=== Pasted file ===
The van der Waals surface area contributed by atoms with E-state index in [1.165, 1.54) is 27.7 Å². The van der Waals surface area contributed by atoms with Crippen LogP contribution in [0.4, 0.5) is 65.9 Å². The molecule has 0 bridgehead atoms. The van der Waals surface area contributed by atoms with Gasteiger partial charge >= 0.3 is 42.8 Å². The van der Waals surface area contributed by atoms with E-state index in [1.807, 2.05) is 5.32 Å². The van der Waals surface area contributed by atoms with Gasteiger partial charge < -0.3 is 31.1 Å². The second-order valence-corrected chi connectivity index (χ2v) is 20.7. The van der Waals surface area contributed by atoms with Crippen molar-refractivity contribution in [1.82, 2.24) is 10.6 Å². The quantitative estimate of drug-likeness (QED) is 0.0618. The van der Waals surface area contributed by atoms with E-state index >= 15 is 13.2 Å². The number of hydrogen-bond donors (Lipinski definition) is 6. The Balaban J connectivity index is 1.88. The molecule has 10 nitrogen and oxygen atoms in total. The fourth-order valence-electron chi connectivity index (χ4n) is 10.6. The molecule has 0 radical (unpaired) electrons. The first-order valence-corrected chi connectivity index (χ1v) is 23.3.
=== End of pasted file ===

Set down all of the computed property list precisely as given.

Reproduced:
The van der Waals surface area contributed by atoms with E-state index in [1.165, 1.54) is 27.7 Å². The van der Waals surface area contributed by atoms with Crippen LogP contribution in [0.4, 0.5) is 65.9 Å². The molecule has 0 bridgehead atoms. The van der Waals surface area contributed by atoms with Gasteiger partial charge >= 0.3 is 42.8 Å². The van der Waals surface area contributed by atoms with E-state index in [1.807, 2.05) is 5.32 Å². The van der Waals surface area contributed by atoms with Gasteiger partial charge < -0.3 is 31.1 Å². The second-order valence-corrected chi connectivity index (χ2v) is 20.7. The van der Waals surface area contributed by atoms with Crippen molar-refractivity contribution in [1.82, 2.24) is 10.6 Å². The quantitative estimate of drug-likeness (QED) is 0.0618. The van der Waals surface area contributed by atoms with E-state index >= 15 is 13.2 Å². The number of hydrogen-bond donors (Lipinski definition) is 6. The Balaban J connectivity index is 1.88. The molecule has 10 nitrogen and oxygen atoms in total. The fourth-order valence-electron chi connectivity index (χ4n) is 10.6. The molecule has 0 radical (unpaired) electrons. The first-order valence-corrected chi connectivity index (χ1v) is 23.3.